Lack of selenium, an essential trace element, may cause thyroid disorders, cardiovascular disease, virus infections, AIDS, infertility, neurological disturbances, and cancer. An estimated one billion people worldwide are selenium-deficient. This is mainly a result of nutrient-depleted soil, which is a real problem in places like Europe. For decades, scientists have been warning about this problem, and a lot suggests that we need more than the officially recommended intake to protect ourselves effectively against disease, according to a review article published in StatPearls.
Antioxidants such as vitamin C are able to counteract chromium-6 poisoning, according to a new study that is published in Experimental Biology. Chromium-6 (hexavalent chromium) is used for many industrial purposes, and the different signs of poisoning such as cancer were described in the movie “Erin Brockovich” that is based on a true story. Now, Danish scientists even claim that the threshold level for chromium-6 is far too high and gives a false sense of security. It is vital to avoid exposure to chromium-6 and to get plenty of protective antioxidants. However, we depend on chromium-3 (trivalent chromium) for controlling our blood sugar levels.
Elevated blood pressure causes more premature deaths worldwide than any other factor. Blood pressure is regulated by a number of things such as diet and lifestyle. Science has also discovered that low blood levels of zinc contribute to high blood pressure because it impairs the ability of the kidneys to regulate sodium levels. This was demonstrated recently in a study that is published in American Journal of Physiology – Renal Physiology. Clinical zinc deficiencies are especially common among type 2 diabetics and people with kidney ailments. Subclinical zinc deficiency is also quite common. Even if you get plenty of zinc from your diet, the risk of poor zinc absorption increases with age. Vegetarian and vegan diets, overconsumption of calcium, drinking too much alcohol, using birth control pills and several types of medicine, plus certain other factors can also increase the risk of a zinc deficiency.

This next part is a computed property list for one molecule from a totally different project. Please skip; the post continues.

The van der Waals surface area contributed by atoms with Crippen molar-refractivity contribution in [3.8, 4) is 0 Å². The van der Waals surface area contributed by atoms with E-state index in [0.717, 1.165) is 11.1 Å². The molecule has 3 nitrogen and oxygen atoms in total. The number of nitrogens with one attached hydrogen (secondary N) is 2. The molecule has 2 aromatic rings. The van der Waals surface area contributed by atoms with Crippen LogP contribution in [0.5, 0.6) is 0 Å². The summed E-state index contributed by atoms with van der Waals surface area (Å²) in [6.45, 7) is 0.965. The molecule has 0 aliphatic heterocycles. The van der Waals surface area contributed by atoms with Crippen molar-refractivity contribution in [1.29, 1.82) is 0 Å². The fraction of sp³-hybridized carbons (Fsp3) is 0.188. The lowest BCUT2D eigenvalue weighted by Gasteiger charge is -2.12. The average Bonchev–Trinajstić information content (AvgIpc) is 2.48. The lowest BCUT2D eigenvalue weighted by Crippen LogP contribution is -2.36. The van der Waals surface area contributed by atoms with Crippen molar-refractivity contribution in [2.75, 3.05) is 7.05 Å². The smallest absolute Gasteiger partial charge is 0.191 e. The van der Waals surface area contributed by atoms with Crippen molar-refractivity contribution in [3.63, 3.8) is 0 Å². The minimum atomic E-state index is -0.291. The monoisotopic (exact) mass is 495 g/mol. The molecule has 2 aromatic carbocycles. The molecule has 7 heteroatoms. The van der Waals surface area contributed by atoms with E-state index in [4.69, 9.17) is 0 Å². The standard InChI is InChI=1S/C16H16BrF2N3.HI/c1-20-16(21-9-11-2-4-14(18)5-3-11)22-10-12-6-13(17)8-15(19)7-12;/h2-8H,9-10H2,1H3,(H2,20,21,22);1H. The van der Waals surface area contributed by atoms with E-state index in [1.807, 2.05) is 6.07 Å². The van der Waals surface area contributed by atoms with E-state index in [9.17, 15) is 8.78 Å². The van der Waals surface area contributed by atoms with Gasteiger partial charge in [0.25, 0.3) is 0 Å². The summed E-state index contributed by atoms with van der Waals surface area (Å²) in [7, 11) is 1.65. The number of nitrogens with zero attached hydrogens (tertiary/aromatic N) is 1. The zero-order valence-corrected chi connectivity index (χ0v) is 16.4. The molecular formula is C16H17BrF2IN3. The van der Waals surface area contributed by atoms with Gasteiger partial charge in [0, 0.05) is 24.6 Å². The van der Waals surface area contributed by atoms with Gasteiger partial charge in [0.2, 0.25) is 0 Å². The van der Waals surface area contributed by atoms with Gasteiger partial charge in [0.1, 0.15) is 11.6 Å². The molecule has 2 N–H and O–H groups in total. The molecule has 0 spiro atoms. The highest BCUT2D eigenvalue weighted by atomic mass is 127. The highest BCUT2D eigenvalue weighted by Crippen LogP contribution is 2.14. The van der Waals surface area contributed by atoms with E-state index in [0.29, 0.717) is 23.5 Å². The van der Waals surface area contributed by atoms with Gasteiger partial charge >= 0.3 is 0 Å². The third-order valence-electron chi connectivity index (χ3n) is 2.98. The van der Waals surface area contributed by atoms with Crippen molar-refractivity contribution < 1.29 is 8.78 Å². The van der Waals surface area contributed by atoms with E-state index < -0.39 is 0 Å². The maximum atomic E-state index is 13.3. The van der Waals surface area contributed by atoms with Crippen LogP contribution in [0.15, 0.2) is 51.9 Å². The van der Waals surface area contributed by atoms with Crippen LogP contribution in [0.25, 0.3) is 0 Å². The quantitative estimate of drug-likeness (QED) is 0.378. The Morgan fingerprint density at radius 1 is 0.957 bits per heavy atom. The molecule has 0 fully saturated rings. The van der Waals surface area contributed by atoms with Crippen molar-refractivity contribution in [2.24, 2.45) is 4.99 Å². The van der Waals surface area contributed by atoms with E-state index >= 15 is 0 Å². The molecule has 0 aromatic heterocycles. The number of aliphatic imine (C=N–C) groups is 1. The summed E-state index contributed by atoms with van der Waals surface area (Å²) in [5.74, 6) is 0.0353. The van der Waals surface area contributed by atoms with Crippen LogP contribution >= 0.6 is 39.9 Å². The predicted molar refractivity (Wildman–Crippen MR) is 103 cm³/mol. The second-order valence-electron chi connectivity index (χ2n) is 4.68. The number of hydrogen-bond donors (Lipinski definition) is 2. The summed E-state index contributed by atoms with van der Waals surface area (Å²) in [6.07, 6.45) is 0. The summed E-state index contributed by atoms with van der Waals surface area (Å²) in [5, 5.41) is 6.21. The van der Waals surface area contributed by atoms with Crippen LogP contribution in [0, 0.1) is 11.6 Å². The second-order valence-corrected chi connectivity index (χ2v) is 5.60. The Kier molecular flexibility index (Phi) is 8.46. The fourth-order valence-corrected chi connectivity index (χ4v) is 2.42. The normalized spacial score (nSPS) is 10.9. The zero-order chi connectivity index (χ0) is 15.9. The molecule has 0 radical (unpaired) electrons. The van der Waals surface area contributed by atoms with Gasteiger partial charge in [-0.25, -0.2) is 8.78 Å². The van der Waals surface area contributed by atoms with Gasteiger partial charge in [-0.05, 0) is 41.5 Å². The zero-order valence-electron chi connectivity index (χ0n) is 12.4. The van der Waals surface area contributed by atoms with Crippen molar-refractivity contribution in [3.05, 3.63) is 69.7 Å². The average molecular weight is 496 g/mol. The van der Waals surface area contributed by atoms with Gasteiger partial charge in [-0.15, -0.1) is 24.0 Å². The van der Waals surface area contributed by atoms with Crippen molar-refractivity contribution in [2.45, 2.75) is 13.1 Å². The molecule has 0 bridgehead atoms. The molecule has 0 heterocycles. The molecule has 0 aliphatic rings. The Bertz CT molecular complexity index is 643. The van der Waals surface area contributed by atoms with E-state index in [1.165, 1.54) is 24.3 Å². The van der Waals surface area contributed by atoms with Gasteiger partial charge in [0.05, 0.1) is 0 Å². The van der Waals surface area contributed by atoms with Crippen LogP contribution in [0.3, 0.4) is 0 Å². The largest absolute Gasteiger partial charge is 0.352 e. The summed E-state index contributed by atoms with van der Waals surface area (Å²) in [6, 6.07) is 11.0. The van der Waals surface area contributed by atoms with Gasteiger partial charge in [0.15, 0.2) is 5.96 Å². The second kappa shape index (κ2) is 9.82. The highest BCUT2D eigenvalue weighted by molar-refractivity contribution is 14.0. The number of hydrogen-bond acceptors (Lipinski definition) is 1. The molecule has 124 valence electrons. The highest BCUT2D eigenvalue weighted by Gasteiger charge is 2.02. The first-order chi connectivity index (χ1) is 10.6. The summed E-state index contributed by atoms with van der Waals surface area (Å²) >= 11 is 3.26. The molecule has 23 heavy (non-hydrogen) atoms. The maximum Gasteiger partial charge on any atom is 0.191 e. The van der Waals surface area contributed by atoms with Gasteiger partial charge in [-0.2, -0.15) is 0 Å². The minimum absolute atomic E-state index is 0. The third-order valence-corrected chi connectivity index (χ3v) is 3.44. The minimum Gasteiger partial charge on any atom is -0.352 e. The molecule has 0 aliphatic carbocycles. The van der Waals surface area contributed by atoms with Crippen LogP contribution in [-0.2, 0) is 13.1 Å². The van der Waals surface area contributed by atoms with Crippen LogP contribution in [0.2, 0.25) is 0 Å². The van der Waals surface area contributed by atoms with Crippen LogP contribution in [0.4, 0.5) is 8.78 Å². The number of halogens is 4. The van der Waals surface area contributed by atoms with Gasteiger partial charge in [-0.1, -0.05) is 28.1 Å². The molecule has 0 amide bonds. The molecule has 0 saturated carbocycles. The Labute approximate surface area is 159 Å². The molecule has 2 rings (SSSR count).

Tuberculosis (or TB) is one of most widespread diseases in the world. It claims millions of human lives every year, especially in underdeveloped countries. A team of scientists from Queen Mary University in London has discovered that vitamin D supplements can support therapies used in the treatment of multi-resistant TB, which can otherwise last quite a long time and comes at a considerable cost. Earlier studies have shown that vitamin D generally helps prevent the disease by supporting the immune system in different ways.
Stress is associated with a host of physical and psychological health problems such as headache, fatigue, tension, insomnia, sore throat, constipation, flu-like symptoms, depression, and anxiety. Stress is not all in your mind. It is a physiological condition that affects the whole body and increases your need for specific nutrients. Earlier studies carried out with humans and animals have shown that supplements of magnesium and vitamin B6 both have the potential to reduce stress symptoms. Now, a team of French scientists has carried out a randomized study showing for the first time ever that a combination of magnesium and vitamin B6 administered to people with severe stress and magnesium deficiency works better than magnesium supplementation alone.
All cells in the body depend on vitamin D. Unfortunately, many people lack the nutrient, and the list of diseases caused by too little vitamin D is growing. A new study from Trinity College in Dublin shows that it is possible to measure vitamin D levels in hair, and this can reveal the large fluctuations that occur in the course of a year, and which an ordinary blood test fails to show. The scientists can see a huge potential with this new type of measurement, which can even be used on historical populations such as the ancient Egyptians or on prehistoric animals such as the mammoths.